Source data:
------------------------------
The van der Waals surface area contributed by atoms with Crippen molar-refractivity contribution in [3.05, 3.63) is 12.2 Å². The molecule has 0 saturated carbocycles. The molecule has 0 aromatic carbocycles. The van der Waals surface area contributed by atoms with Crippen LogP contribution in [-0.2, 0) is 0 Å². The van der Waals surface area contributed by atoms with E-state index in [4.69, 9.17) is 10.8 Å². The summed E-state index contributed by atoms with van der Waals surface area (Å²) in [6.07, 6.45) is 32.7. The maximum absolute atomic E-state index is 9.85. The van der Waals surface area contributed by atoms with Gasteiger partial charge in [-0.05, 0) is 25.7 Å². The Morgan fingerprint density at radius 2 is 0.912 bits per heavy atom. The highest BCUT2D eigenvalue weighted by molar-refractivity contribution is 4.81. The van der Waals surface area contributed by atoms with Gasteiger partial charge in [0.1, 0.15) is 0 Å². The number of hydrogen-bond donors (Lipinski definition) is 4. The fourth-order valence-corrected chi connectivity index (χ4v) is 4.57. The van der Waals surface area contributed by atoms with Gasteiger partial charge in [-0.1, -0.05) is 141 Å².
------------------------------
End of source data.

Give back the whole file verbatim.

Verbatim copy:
The van der Waals surface area contributed by atoms with Crippen molar-refractivity contribution in [3.05, 3.63) is 12.2 Å². The molecule has 0 saturated carbocycles. The molecule has 0 aromatic carbocycles. The van der Waals surface area contributed by atoms with Crippen LogP contribution in [-0.2, 0) is 0 Å². The van der Waals surface area contributed by atoms with E-state index in [4.69, 9.17) is 10.8 Å². The summed E-state index contributed by atoms with van der Waals surface area (Å²) in [6.07, 6.45) is 32.7. The maximum absolute atomic E-state index is 9.85. The van der Waals surface area contributed by atoms with Gasteiger partial charge in [-0.05, 0) is 25.7 Å². The Morgan fingerprint density at radius 2 is 0.912 bits per heavy atom. The highest BCUT2D eigenvalue weighted by molar-refractivity contribution is 4.81. The van der Waals surface area contributed by atoms with Gasteiger partial charge in [0.1, 0.15) is 0 Å². The number of hydrogen-bond donors (Lipinski definition) is 4. The fourth-order valence-corrected chi connectivity index (χ4v) is 4.57. The van der Waals surface area contributed by atoms with Gasteiger partial charge in [-0.1, -0.05) is 141 Å².